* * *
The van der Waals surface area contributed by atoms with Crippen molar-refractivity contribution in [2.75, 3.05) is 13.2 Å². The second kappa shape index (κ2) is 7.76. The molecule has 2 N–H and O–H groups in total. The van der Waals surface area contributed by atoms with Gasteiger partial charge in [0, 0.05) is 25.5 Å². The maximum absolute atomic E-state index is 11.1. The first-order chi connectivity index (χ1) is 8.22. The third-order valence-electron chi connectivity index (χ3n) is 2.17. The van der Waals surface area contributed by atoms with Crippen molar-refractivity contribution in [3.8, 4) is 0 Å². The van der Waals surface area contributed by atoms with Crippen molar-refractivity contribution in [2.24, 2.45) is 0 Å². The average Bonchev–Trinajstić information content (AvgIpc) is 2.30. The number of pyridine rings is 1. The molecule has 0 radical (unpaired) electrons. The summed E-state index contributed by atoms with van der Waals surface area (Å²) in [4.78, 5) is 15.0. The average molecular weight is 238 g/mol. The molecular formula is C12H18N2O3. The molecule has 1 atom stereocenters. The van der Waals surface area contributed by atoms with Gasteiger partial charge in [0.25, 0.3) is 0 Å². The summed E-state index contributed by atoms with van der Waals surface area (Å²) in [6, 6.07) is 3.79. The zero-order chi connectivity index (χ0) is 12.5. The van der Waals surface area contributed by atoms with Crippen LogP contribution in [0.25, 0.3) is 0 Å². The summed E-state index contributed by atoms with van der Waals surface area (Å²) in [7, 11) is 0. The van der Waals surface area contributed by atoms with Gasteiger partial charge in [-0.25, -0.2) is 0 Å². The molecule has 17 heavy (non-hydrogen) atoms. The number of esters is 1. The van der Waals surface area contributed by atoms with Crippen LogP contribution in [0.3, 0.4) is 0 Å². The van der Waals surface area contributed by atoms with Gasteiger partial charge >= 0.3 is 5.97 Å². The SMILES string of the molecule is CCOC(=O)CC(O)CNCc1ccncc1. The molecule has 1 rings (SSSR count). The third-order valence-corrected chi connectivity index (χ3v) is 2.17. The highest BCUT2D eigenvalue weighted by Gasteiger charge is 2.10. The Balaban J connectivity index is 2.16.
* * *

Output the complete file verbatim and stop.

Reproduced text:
The van der Waals surface area contributed by atoms with Crippen molar-refractivity contribution in [2.75, 3.05) is 13.2 Å². The second kappa shape index (κ2) is 7.76. The molecule has 2 N–H and O–H groups in total. The van der Waals surface area contributed by atoms with Gasteiger partial charge in [0, 0.05) is 25.5 Å². The maximum absolute atomic E-state index is 11.1. The first-order chi connectivity index (χ1) is 8.22. The third-order valence-electron chi connectivity index (χ3n) is 2.17. The van der Waals surface area contributed by atoms with Crippen molar-refractivity contribution in [3.8, 4) is 0 Å². The van der Waals surface area contributed by atoms with Crippen molar-refractivity contribution in [2.24, 2.45) is 0 Å². The average Bonchev–Trinajstić information content (AvgIpc) is 2.30. The number of pyridine rings is 1. The molecule has 0 radical (unpaired) electrons. The summed E-state index contributed by atoms with van der Waals surface area (Å²) in [4.78, 5) is 15.0. The average molecular weight is 238 g/mol. The molecular formula is C12H18N2O3. The molecule has 1 atom stereocenters. The van der Waals surface area contributed by atoms with Gasteiger partial charge in [0.25, 0.3) is 0 Å². The summed E-state index contributed by atoms with van der Waals surface area (Å²) in [6, 6.07) is 3.79. The zero-order chi connectivity index (χ0) is 12.5. The van der Waals surface area contributed by atoms with Crippen LogP contribution in [0.25, 0.3) is 0 Å². The summed E-state index contributed by atoms with van der Waals surface area (Å²) in [7, 11) is 0. The van der Waals surface area contributed by atoms with Gasteiger partial charge in [-0.25, -0.2) is 0 Å². The molecule has 17 heavy (non-hydrogen) atoms. The number of esters is 1. The van der Waals surface area contributed by atoms with Crippen LogP contribution in [0.3, 0.4) is 0 Å². The van der Waals surface area contributed by atoms with Gasteiger partial charge >= 0.3 is 5.97 Å². The SMILES string of the molecule is CCOC(=O)CC(O)CNCc1ccncc1. The molecule has 1 rings (SSSR count). The third-order valence-corrected chi connectivity index (χ3v) is 2.17. The highest BCUT2D eigenvalue weighted by Gasteiger charge is 2.10. The Balaban J connectivity index is 2.16.